"There's so many things you can do with your smartphone, [like] banking," says Sihota. "Why can't you do health care from your phone as well?"

'Not fully tested,' says medical researcher

But a medical researcher who studied the Babylon chatbot after it first rolled out in England in late 2017 says technology has gotten ahead of government regulation.

"I think they are basically assuming that these systems are ready for prime time," says Dr. Hamish Fraser, associate professor of medical science at Brown University in Rhode Island.

Dr. Hamish Fraser co-authored a November report in The Lancet medical journal critical of the Babylon app. (Skype)

Fraser co-authored a November article in the British medical journal The Lancet, challenging Babylon's U.K. claims its symptom checker outperformed a human doctor in an exam.

The analysis found "Babylon's study did not offer convincing evidence that its (symptom checker) can perform better than doctors in any realistic situation."

The article also noted there is a possibility it might perform significantly worse. And it suggested that further clinical evaluation is necessary to ensure confidence in public safety.

Fraser says Canadian health authorities should be closely monitoring the Telus Health app to make sure it's working effectively.

Information vs. advice: 'The danger zone'

Local medical experts also urge the public to be careful when using the app.

"I think it's something that can potentially be helpful," says Dr. Kendall Ho, head of digital emergency medicine at the University of British Columbia, adding, "there's certainly caution we need to watch out for."

Even though Ho is working with Telus on another health initiative, he worries users of the app will take the information provided by the chatbot and consider it medical advice, without following-up in person with a doctor.

"I think that's where the danger zone is," he said.

The College of Physicians and Surgeons of B.C., which regulates doctors in the province, is concerned about the other main feature of the app — virtual house calls.

Emergency medicine expert Dr. Kendall Ho warns users of the app could enter a 'danger zone' (Ken Leedham, CBC)

Virtual walk-in clinics 'discouraged': College

While the college says they can be a powerful tool in remote areas, it "continues to receive allegations of deficient care provided via telemedicine," and notes, "the care of unattached (patients) in virtual walk-in clinic models is to be discouraged."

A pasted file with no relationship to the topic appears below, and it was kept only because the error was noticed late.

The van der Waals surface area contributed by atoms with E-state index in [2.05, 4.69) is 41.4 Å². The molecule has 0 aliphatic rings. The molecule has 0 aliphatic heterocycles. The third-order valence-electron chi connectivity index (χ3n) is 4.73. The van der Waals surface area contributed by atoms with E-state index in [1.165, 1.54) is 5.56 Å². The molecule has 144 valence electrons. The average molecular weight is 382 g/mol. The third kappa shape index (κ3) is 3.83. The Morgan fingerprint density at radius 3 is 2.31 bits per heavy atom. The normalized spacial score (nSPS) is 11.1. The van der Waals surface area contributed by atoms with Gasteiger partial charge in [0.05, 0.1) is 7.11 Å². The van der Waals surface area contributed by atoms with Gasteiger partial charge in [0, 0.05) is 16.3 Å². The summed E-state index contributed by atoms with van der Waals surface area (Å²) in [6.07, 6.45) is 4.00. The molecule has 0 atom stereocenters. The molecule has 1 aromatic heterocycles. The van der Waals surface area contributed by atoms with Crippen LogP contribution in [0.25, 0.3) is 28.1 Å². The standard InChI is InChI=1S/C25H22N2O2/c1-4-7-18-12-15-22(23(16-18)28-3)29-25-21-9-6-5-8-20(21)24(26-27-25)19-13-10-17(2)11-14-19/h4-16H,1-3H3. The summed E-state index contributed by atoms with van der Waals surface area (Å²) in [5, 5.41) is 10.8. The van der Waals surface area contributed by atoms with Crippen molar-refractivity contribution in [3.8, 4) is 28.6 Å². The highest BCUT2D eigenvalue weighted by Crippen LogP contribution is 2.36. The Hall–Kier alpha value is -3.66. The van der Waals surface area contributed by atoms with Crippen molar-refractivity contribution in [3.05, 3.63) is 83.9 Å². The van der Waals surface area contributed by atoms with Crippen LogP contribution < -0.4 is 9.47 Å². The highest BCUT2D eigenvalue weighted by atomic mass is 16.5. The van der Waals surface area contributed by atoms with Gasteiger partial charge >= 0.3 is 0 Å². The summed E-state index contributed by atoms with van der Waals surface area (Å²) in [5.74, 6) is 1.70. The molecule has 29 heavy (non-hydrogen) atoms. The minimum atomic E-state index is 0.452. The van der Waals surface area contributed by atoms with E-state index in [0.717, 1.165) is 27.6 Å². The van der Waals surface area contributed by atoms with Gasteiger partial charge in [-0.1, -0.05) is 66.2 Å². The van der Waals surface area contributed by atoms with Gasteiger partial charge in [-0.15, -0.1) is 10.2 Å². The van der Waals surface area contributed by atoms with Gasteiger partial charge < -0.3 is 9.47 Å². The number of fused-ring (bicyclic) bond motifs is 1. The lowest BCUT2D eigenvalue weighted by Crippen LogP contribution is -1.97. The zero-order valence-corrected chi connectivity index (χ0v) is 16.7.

There is no indication any complaints have been filed over the Telus app, which already had "thousands of users" in its first week of operation, according to Sihota.

The Telus Health vice-president says more than a dozen doctors have signed contracts to receive virtual calls, "at least three times what they need", and "we're hiring more…as the demand starts to increase."

Sihota says some are practising in areas of B.C. where they don't have full patient loads, while others are willing to make "virtual house calls" after hours or on weekends. 

B.C. reviewing virtual care

The B.C. Ministry of Health says it's preparing a virtual care strategy to catch up with the technology, and is reviewing current policy which allows doctors to bill $ 34 for a teleconference visit — about the same as an in-person consultation.

In a statement to CBC News, the ministry says "Telus Health has committed to share appropriate information," adding it will "monitor the use of virtual care to ensure that it delivers safe and effective care."

Telus Health says it's working with government and doctors.

"I'm listening and we're going to take that feedback and continue to make the service better," says Sihota.

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New Study: 99.9999 Percent Chance Humans Are Causing Climate Change

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A new study from Lawrence Livermore National Laboratory (LLNL) in California says there can no longer be any doubt that humans are responsible for climate change. Technically, there is a tiny amount of doubt, but the scientists cite statistical analysis showing 99.9999 percent confidence that we’re to blame. This so-called “gold standard” is as close to a guarantee as you’ll get in scientific analysis.